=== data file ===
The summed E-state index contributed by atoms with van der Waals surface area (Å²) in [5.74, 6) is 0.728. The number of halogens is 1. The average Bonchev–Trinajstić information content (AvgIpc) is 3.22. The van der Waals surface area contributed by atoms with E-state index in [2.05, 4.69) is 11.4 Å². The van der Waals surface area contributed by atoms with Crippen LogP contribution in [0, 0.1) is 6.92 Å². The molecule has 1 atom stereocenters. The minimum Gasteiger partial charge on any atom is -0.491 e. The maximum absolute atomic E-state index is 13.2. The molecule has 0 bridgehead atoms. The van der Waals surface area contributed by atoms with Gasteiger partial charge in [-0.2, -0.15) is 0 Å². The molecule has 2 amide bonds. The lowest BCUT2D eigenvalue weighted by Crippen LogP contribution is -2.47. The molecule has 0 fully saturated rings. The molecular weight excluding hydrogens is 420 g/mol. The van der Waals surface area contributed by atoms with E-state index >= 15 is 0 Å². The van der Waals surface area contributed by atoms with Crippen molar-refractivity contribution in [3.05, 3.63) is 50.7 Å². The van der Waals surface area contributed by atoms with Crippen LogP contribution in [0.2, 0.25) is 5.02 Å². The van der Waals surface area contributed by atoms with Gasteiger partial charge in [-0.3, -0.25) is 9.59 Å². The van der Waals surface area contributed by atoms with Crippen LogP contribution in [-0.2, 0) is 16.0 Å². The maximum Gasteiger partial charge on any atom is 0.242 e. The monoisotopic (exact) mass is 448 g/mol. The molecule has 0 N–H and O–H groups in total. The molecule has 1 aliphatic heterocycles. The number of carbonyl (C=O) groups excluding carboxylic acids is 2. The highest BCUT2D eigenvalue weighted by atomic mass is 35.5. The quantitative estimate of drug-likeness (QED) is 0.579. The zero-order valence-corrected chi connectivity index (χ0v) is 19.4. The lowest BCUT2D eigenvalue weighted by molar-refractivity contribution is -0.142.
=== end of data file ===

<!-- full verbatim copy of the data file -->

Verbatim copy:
The summed E-state index contributed by atoms with van der Waals surface area (Å²) in [5.74, 6) is 0.728. The number of halogens is 1. The average Bonchev–Trinajstić information content (AvgIpc) is 3.22. The van der Waals surface area contributed by atoms with E-state index in [2.05, 4.69) is 11.4 Å². The van der Waals surface area contributed by atoms with Crippen LogP contribution in [0, 0.1) is 6.92 Å². The molecule has 1 atom stereocenters. The minimum Gasteiger partial charge on any atom is -0.491 e. The maximum absolute atomic E-state index is 13.2. The molecule has 0 bridgehead atoms. The van der Waals surface area contributed by atoms with Gasteiger partial charge in [-0.2, -0.15) is 0 Å². The molecule has 2 amide bonds. The lowest BCUT2D eigenvalue weighted by Crippen LogP contribution is -2.47. The molecule has 0 fully saturated rings. The molecular weight excluding hydrogens is 420 g/mol. The van der Waals surface area contributed by atoms with E-state index >= 15 is 0 Å². The van der Waals surface area contributed by atoms with Crippen molar-refractivity contribution in [3.05, 3.63) is 50.7 Å². The van der Waals surface area contributed by atoms with Crippen LogP contribution in [0.2, 0.25) is 5.02 Å². The van der Waals surface area contributed by atoms with Gasteiger partial charge in [-0.3, -0.25) is 9.59 Å². The van der Waals surface area contributed by atoms with Crippen LogP contribution in [-0.2, 0) is 16.0 Å². The maximum Gasteiger partial charge on any atom is 0.242 e. The monoisotopic (exact) mass is 448 g/mol. The molecule has 0 N–H and O–H groups in total. The molecule has 1 aliphatic heterocycles. The number of carbonyl (C=O) groups excluding carboxylic acids is 2. The highest BCUT2D eigenvalue weighted by atomic mass is 35.5. The quantitative estimate of drug-likeness (QED) is 0.579. The zero-order valence-corrected chi connectivity index (χ0v) is 19.4. The lowest BCUT2D eigenvalue weighted by molar-refractivity contribution is -0.142.